Baines, however, allows Ada to come over to his hut and play the piano.  He offers to give the piano back to her — key by key — if she agrees to continue to come to his hut and play while he watches and “pleasures” himself.  Reluctantly, Ada agrees but soon, she and Baines are falling in love.

Needless to say, when Alisdair finds out what has been going on at Baines’s hut, he is not happy.  As he largely considers to be his property, bought and paid for, he also feels that he has the right to decide whether or not she’s capable of playing her piano…

The Piano: Holly Hunter and Anna Paquin

The Piano is a simply an amazing and visually sensual film that is blessed with excellent lead performances from Hunter, Keitel, Neill, and Paquin.  As directed by Jane Campion, The Piano plays out as both a delirious homage to gothic romanticism and a feminist parable about the way that even women who aren’t mute are still punished for expressing their honest desires.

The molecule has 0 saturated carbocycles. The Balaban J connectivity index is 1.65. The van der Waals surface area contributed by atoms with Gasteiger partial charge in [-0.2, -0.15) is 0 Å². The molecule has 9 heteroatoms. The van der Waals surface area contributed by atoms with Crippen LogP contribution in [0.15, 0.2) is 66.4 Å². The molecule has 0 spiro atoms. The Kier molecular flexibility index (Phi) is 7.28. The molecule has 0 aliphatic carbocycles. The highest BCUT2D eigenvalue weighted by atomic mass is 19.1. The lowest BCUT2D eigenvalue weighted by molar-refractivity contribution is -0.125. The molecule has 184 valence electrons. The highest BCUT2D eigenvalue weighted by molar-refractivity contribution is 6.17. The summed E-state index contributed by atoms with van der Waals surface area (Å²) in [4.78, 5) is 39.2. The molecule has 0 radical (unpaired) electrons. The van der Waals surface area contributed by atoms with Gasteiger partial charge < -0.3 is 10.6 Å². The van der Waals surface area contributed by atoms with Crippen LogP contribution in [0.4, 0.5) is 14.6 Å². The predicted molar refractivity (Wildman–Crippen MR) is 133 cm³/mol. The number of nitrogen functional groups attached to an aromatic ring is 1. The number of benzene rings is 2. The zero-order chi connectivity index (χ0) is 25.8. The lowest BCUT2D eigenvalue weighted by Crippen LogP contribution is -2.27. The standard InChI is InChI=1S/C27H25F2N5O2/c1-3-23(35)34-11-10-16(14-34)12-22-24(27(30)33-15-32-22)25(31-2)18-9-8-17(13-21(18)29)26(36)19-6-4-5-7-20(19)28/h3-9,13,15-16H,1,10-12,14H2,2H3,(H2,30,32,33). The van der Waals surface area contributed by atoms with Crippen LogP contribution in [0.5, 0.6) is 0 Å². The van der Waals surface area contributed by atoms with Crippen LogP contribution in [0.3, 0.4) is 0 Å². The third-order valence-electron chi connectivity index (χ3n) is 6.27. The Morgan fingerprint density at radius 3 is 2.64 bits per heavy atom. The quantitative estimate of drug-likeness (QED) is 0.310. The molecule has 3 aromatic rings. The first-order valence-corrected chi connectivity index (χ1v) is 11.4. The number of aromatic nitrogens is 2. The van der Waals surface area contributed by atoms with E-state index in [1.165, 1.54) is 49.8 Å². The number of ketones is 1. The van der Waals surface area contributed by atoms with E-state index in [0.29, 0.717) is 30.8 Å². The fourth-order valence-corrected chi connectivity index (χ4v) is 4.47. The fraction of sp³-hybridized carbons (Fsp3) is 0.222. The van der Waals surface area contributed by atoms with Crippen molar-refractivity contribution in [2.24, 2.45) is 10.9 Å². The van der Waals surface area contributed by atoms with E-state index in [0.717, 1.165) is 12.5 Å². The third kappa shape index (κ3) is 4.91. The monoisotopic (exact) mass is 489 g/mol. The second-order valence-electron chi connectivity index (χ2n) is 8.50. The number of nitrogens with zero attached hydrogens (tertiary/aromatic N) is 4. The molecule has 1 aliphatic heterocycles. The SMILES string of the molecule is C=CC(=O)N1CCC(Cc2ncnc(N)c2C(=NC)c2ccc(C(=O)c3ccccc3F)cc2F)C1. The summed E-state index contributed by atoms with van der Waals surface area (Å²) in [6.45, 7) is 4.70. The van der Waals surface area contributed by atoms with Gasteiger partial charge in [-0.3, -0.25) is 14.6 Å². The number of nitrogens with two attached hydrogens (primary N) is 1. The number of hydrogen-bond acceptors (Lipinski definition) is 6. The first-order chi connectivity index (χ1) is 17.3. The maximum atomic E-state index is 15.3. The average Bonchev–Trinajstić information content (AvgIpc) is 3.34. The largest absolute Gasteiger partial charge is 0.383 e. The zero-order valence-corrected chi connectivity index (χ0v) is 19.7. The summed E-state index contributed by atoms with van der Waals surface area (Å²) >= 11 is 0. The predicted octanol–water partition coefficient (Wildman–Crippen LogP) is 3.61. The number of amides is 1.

And, of course, there’s that amazing score:

Review: True Blood 7.1 “Jesus Gonna Be Here”


Sookie

I have to start out this review of the 7th season premiere of True Blood with an explanation and an apology.

I always like to think that I can write a good review regardless of what else might be going on in my life.  If I took a break from writing every time that I felt less than great, I certainly would not have ever reviewed Black Swan or The Perfect Teacher.  Sometimes, you just have to take your medicine and get things done.  That said, I should let you know that summer has just begun down here in Texas.  Pollen is everywhere and I have spent today battling my allergies.  I am definitely under the weather as I write this review and I apologize if that has effected my ability to properly consider tonight’s episode.

However, for the season premiere of a show that’s known for its complex storylines and huge cast, it doesn’t really seem like there’s much to analyze about what happened tonight.